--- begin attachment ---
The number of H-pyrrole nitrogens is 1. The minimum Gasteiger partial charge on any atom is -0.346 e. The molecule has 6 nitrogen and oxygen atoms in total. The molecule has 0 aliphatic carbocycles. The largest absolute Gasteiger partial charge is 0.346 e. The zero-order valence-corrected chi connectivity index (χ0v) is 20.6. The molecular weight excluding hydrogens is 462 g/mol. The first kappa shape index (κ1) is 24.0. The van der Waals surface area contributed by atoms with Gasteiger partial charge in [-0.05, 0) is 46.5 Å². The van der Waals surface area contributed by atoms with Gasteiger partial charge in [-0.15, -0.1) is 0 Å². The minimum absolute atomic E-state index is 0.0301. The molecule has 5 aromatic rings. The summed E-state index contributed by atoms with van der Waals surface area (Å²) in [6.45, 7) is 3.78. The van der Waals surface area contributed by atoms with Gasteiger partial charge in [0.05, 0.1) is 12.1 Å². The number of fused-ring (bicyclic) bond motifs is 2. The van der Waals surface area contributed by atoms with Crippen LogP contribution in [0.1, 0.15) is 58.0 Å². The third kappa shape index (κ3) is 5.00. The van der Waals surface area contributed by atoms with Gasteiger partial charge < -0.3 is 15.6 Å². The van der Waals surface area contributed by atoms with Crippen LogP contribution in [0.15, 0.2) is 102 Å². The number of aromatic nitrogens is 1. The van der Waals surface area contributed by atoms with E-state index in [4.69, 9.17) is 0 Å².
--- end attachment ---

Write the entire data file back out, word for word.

The number of H-pyrrole nitrogens is 1. The minimum Gasteiger partial charge on any atom is -0.346 e. The molecule has 6 nitrogen and oxygen atoms in total. The molecule has 0 aliphatic carbocycles. The largest absolute Gasteiger partial charge is 0.346 e. The zero-order valence-corrected chi connectivity index (χ0v) is 20.6. The molecular weight excluding hydrogens is 462 g/mol. The first kappa shape index (κ1) is 24.0. The van der Waals surface area contributed by atoms with Gasteiger partial charge in [-0.05, 0) is 46.5 Å². The van der Waals surface area contributed by atoms with Gasteiger partial charge in [-0.15, -0.1) is 0 Å². The minimum absolute atomic E-state index is 0.0301. The molecule has 5 aromatic rings. The summed E-state index contributed by atoms with van der Waals surface area (Å²) in [6.45, 7) is 3.78. The van der Waals surface area contributed by atoms with Gasteiger partial charge in [0.05, 0.1) is 12.1 Å². The number of fused-ring (bicyclic) bond motifs is 2. The van der Waals surface area contributed by atoms with Crippen LogP contribution in [0.1, 0.15) is 58.0 Å². The third kappa shape index (κ3) is 5.00. The van der Waals surface area contributed by atoms with Gasteiger partial charge < -0.3 is 15.6 Å². The van der Waals surface area contributed by atoms with Crippen LogP contribution in [0.15, 0.2) is 102 Å². The number of aromatic nitrogens is 1. The van der Waals surface area contributed by atoms with E-state index in [4.69, 9.17) is 0 Å².